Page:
Yet society today seems to promote the importance of how you feel here and now ahead of anything beyond our own personal experience. Ultimately in a secular culture that is quick to reject God (and thus, the concept of eternity), there isn’t any need to live beyond the immediate present. Something about that refrain from Cloud Atlas seems pertinent, though: our lives are not our own. It’s worth considering Cate Shortland’s harrowing film Lore as a conclusion. This reduces the big, metaphysical ideas of Malick and Mitchell to one intensely personal story of a girl whose parents were high ranking Nazis, and how she copes when the war ends. She spends most of the film convinced that the ideology she received from her parents is irrefutable, and that conflict makes up the core of the film. With hindsight, however, we as the audience can see that the belief system passed on to her is abhorrent. Whilst it’s ridiculous to compare you, the reader, to Nazi sympathisers, what a film like Lore should do is provoke you to think about your own ideology, to question your belief (or lack, thereof).
Perhaps the cumulative experience of these films would be that you start to think about the longer term significance of your actions and long term doesn’t mean next week or next year, either. The pursuit of happiness is a misleading one because ultimately it won’t lead to anything eternal. It’s also a pursuit that places your faith entirely in yourself, another empty experience as you are more likely to let yourself down than anyone else is. Cinema is here to suggest that you can start looking beyond your own experience and wonder, even if you only wonder it for three hours of running time, whether your life is not your own, whether there’s something more than your life than the seventy three or so years your heart will be beating.
Normally at this time I would write an extensive review of my favourite Live Action Film of January, as an addition to all the animated discussion on here. But two big issues arise this month. Firstly, there are three superb, Oscar nominated films all worthy of release: Lincoln, Zero Dark Thirty and Les Miserables. To choose just one of them felt slightly arbitrary. Secondly, if I were to choose one of those as my favourites, it would be the flawed but emotionally explosive musical Les Miserables, but I’ve written about that three or four times already. So instead I decided to look at a theme in cinema at the moment: forgiveness and revenge. This article contains discusses the endings of Les Mis, Zero Dark Thirty and Django Unchained in a slightly spoilery way, but I doubt reading the article will ruin your enjoyment of either.
Love is a word that is thrown around a lot, especially in cinema. Rom-coms proliferate the mainstream market; films full of people declaring or realising their love for someone else when it appears as though they are mostly in love with themselves. Outside of this genre, western cinema is more concerned with the breakdown of love rather than the restorative or redemptive power it can bring. Films that purport to be about love are sometimes not sure whether they are about the love between a man and a woman, or the love of a man for a fine cigar. So when one of the last lines of Les Miserables is “to love another person is to see the face of God,” it could mean just about anything. What makes that film so powerful, however, and causes audiences round the country to burst into tears, is that it is a film that really understands love, or at the very least one kind of it.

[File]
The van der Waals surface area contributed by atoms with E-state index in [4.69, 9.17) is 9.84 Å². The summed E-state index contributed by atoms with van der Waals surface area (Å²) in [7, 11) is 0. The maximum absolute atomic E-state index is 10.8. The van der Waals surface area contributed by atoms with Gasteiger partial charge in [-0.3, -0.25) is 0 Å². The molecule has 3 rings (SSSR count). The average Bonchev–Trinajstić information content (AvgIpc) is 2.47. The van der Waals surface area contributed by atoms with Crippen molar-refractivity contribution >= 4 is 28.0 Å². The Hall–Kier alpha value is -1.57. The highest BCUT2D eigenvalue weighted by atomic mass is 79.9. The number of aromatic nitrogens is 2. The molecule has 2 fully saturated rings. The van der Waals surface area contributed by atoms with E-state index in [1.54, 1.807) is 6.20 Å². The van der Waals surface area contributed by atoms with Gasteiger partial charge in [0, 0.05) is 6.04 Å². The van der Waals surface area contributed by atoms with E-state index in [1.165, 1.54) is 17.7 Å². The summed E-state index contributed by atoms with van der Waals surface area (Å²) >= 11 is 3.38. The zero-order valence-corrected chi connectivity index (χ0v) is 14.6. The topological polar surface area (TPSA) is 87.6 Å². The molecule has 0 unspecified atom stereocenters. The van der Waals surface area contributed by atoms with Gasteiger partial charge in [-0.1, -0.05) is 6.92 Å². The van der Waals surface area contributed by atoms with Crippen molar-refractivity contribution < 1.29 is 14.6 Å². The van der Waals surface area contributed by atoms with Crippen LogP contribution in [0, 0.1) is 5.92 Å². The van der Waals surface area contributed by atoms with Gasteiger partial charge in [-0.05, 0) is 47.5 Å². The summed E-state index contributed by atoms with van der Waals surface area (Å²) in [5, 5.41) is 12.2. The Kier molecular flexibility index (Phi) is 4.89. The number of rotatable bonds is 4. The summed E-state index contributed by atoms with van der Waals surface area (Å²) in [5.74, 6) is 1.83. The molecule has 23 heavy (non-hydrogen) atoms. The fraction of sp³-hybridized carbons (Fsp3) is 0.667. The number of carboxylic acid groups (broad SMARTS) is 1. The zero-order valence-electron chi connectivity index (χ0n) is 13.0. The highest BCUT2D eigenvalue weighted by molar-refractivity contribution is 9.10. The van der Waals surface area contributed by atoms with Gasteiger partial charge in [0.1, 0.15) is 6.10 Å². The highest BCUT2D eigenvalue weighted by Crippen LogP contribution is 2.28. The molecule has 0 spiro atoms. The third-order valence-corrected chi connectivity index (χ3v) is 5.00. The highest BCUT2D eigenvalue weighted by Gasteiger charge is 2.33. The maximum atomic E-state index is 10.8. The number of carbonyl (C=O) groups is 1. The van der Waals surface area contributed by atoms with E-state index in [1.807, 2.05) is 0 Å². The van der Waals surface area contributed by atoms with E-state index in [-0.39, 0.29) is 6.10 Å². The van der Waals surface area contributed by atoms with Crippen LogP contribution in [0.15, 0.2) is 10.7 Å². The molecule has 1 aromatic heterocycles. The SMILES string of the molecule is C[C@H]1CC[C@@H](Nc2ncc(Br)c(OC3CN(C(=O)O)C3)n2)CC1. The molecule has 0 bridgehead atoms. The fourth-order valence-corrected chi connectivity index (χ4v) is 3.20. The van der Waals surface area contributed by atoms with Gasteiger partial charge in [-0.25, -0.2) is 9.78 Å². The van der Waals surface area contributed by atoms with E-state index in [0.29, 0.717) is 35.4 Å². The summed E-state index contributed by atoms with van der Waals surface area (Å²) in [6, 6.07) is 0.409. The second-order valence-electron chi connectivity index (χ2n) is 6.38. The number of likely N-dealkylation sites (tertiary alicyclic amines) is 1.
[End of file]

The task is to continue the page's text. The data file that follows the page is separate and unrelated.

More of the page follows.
Jean Valjean, the hero of the film played by Hugh Jackman, is a criminal, although his crime was merely to steal a loaf of bread. However, this apparently minor transgression is enough to get him convicted by the law, forced to pay the wages of his sin and he is haunted by it even once he has done his time. He cannot escape his past, a slip of yellow paper forever marking him as a criminal. He is persecuted, mocked and left in the cold until he is taken in by a bishop and shown love and forgiveness. This act of mercy transforms his life, as he learns to love and serve others, to be generous and caring and to look out for the downtrodden. He is still pursued by the law, in the guise of policeman Javert, but he has been saved from hatred, and his death at the end of the film leads him to heaven – forgiveness has changed his life, and now he is free from the law forever. The name of the film, Les Miserables, can be translated as ‘The Wretched,’ an initially downbeat title that is given a new meaning in the final song: “For the wretched of the earth / There is a flame that never dies. / Even the darkest night will end / And the sun will rise.” The love that makes you see the face of God is the kind that can give hope to the wretched and can change the life of someone who has been rejected. Forgiveness, it is clear, is the ultimate expression of love.